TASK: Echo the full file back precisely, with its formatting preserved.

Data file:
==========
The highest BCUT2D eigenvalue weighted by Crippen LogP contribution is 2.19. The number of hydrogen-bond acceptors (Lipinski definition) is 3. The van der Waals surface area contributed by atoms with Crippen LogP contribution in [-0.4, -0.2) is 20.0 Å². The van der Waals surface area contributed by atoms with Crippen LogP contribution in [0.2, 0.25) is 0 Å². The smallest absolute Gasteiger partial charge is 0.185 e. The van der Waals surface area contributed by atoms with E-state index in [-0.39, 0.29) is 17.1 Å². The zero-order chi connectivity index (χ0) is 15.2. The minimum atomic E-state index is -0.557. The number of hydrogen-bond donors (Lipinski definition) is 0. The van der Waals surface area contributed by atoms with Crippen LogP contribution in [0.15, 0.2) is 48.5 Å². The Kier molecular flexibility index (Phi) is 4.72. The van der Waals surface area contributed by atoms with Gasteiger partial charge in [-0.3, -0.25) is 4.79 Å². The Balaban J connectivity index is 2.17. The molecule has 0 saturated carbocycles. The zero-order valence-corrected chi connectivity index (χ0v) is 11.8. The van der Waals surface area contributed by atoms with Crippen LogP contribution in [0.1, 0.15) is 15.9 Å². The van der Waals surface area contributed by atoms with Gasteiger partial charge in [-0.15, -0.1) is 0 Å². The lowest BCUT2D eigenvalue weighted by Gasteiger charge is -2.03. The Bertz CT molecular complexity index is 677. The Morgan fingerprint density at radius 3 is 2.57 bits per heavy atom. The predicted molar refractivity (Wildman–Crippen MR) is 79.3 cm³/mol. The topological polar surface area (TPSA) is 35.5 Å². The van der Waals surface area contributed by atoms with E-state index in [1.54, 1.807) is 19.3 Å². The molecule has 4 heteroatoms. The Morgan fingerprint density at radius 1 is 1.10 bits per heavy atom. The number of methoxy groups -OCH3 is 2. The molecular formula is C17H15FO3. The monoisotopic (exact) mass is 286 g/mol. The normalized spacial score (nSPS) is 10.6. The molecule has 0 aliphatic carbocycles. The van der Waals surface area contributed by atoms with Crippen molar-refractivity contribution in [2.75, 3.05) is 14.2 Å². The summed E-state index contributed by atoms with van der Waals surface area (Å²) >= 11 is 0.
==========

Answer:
The highest BCUT2D eigenvalue weighted by Crippen LogP contribution is 2.19. The number of hydrogen-bond acceptors (Lipinski definition) is 3. The van der Waals surface area contributed by atoms with Crippen LogP contribution in [-0.4, -0.2) is 20.0 Å². The van der Waals surface area contributed by atoms with Crippen LogP contribution in [0.2, 0.25) is 0 Å². The smallest absolute Gasteiger partial charge is 0.185 e. The van der Waals surface area contributed by atoms with E-state index in [-0.39, 0.29) is 17.1 Å². The zero-order chi connectivity index (χ0) is 15.2. The minimum atomic E-state index is -0.557. The number of hydrogen-bond donors (Lipinski definition) is 0. The van der Waals surface area contributed by atoms with Crippen LogP contribution in [0.15, 0.2) is 48.5 Å². The Kier molecular flexibility index (Phi) is 4.72. The van der Waals surface area contributed by atoms with Gasteiger partial charge in [-0.3, -0.25) is 4.79 Å². The Balaban J connectivity index is 2.17. The molecule has 0 saturated carbocycles. The zero-order valence-corrected chi connectivity index (χ0v) is 11.8. The van der Waals surface area contributed by atoms with Crippen LogP contribution in [0.1, 0.15) is 15.9 Å². The van der Waals surface area contributed by atoms with Gasteiger partial charge in [-0.15, -0.1) is 0 Å². The lowest BCUT2D eigenvalue weighted by Gasteiger charge is -2.03. The Bertz CT molecular complexity index is 677. The Morgan fingerprint density at radius 3 is 2.57 bits per heavy atom. The predicted molar refractivity (Wildman–Crippen MR) is 79.3 cm³/mol. The topological polar surface area (TPSA) is 35.5 Å². The van der Waals surface area contributed by atoms with E-state index in [1.54, 1.807) is 19.3 Å². The molecule has 4 heteroatoms. The Morgan fingerprint density at radius 1 is 1.10 bits per heavy atom. The number of methoxy groups -OCH3 is 2. The molecular formula is C17H15FO3. The monoisotopic (exact) mass is 286 g/mol. The normalized spacial score (nSPS) is 10.6. The molecule has 0 aliphatic carbocycles. The van der Waals surface area contributed by atoms with Crippen molar-refractivity contribution in [2.75, 3.05) is 14.2 Å². The summed E-state index contributed by atoms with van der Waals surface area (Å²) >= 11 is 0.